Following on the heels of its recent controversies for anti-Semitism and Holocaust denial, Qatar’s Al Jazeera Arabic network this week featured a former Hamas leader praising the Egyptian Muslim Brotherhood’s assistance in conducting missile attacks on Israeli civilians.
Broadcasting from Al Jazeera’s studios in Doha, former Hamas Leader Khaled Mashal eulogized the former Egyptian President Mohamed Morsi, who died of a heart attack on Monday in a Cairo courthouse. He offered condolences to the people of Egypt for the loss of “a great man,” reminding the network’s Arabic audience that Morsi had repeatedly challenged Israel while in office.
In the midst of an hours-long memorial broadcast brimming with incitement against Qatar’s enemies, including Israel, Egypt and Saudi Arabia, Mashal praised the deceased Morsi for assisting Hamas’ bombardment of civilians in Israel.
“With Morsi’s support in Cairo,” the Hamas leader said, “our great resistance factions — including Izz ad-Din al-Qassam Brigades — had bombed the heart of Israel.”
Mashal praised a fiery speech given by Morsi in November 2012, in which he expressed his opposition to Israel and the United States. “That's when the great Egyptian state, inspired by its great leader [Mohammed Morsi] said no to Israel, no to America. Their aggression must come to an end.”
Throughout the day’s broadcast, Al Jazeera compared Morsi’s death to the 2004 demise of PLO Chairman Yasser Arafat, misleadingly dubbing both to be “murder.” The network described Morsi as a “martyr” and repeatedly claimed, without evidence, that the Brotherhood leader was “slowly assassinated” by the current government headed by Abdel Fattah el-Sisi, who designated the Brotherhood as a terrorist organization in 2013.
This narrative has been advanced in the west by Human Rights Watch’s director for Middle East and North Africa Sarah Leah Whitson, who accused the Egyptian government of “criminal negligence” in providing for Morsi’s health care while in prison. The allegation drew a strong rebuke from Egyptian authorities.
“It is surprising that Whitson posted her first tweets less than 30 minutes after the death and concluded that he died as a result of medical negligence, though no evidence or information was provided to prove her allegations,” Egypt’s State Information Service said in a statement.
The Brotherhood leader was facing life in prison for sharing classified information with Qatar through Al Jazeera while in office. After the popular uprisings that led to his government’s fall in 2013, Morsi and 10 others were convicted of life sentences for leaking classified information to Qatari authorities through journalists at Al Jazeera's Cairo bureau. Morsi and Brotherhood compatriots were also charged with providing secret assistance to foreign militant groups, including Hamas, Hezbollah, and Iran’s Revolutionary Guard Corps — as well as for his role in a 2011 break from Wadi el-Natrun prison.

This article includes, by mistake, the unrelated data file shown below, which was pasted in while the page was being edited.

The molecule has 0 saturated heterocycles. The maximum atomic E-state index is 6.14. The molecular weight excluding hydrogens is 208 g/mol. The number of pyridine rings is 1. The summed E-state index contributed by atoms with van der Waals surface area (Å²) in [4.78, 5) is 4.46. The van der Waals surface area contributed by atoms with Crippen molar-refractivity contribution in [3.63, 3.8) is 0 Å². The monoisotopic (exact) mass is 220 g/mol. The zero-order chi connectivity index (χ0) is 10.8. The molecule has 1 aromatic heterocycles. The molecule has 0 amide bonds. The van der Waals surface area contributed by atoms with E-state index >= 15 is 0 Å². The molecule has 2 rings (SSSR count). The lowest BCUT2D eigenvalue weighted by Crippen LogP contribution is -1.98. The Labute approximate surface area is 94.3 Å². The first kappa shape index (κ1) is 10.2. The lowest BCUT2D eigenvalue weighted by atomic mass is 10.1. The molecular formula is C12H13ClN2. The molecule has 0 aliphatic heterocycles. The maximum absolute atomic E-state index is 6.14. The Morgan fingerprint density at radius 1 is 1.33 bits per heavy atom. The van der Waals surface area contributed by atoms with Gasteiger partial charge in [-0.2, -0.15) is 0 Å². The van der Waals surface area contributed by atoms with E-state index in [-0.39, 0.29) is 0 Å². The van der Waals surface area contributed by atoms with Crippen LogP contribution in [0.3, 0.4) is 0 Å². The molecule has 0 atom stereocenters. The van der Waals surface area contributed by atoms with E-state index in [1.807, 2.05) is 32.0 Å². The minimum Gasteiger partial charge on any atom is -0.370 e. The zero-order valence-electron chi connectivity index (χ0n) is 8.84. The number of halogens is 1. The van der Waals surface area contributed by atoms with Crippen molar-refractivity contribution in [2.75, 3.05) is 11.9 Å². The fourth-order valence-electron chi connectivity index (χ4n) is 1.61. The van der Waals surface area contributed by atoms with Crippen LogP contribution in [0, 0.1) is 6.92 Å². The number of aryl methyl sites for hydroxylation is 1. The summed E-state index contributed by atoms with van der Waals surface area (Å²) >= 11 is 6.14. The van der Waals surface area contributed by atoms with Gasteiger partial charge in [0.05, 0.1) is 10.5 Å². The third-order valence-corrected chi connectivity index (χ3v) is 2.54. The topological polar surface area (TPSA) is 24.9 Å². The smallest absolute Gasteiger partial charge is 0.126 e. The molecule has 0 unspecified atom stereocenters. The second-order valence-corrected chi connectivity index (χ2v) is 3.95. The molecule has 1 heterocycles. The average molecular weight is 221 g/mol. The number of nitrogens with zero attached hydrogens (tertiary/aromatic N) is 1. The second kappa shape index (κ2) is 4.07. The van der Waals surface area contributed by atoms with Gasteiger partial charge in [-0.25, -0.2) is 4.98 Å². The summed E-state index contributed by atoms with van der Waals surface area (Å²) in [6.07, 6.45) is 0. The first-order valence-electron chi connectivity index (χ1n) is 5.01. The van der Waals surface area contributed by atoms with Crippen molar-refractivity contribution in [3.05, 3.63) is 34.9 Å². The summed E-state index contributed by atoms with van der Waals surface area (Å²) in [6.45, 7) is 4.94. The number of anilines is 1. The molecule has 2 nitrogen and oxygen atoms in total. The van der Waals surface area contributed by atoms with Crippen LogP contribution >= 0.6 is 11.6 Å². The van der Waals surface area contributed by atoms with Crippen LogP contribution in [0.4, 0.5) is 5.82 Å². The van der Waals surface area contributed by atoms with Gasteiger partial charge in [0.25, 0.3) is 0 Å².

The blatantly pro-Muslim Brotherhood network stated that the only two heads of states who had condemned Morsi’s ‘murder’ were the emir of Qatar, Sheikh Tamim bin Hamad Al Thani, and the Turkish dictator, Recep Tayyip Erdogan. No surprise there, alas, as Erdogan has become the new godfather of the Brotherhood.
For most of the day, Al Jazeera’s featured guest was Erdogan, a staunch supporter of the Muslim Brotherhood and the largest jailer of journalists in the world. Erdogan described el-Sisi’s Egyptian government as a “tyranny,” and lashed out at Saudi Arabia and the United Arab Emirates — two Islamic countries that strongly support Sisi against the Brotherhood — for remaining silent with respect to Morsi’s death.
Throughout its news bulletins, the Qatari media outlet strongly criticized Cairo for allowing a reporter from Israeli national television to cover the event and tour the streets of the Egyptian capital, claiming that the reporter was “inaccurate” when he stated that Egyptian people were not moved by Morsi's death.
This latest controversy comes amid renewed scrutiny of the Qatari network in the United States.
On Capitol Hill, Al Jazeera has recently come under fire from members of Congress who are urging the Qatari state-controlled outlet to register with the Justice Department under the Foreign Agent Registration Act (FARA). Kremlin-funded Russia Today registered under FARA in 2017 and has since been denied press credentials by the Congressional Press Association.
“If any question remained about whether Al Jazeera is an independent news network or an organ of radical Islamist propaganda, it has now been put to rest,” wrote Rep. Jack Bergman (R-MI) in the Washington Examiner this month. As The Washington Free Beacon’s Adam Kredo has reported, Bergman had a subsequent testy exchange over the issue with an attorney at DLA Piper, a prominent law firm that has been retained by Al Jazeera. The congressman called out the law firm’s “heavy-handed attempt to intimidate a Member of Congress to advance the interests of a foreign government that promotes Islamic extremism and anti-Semitism.”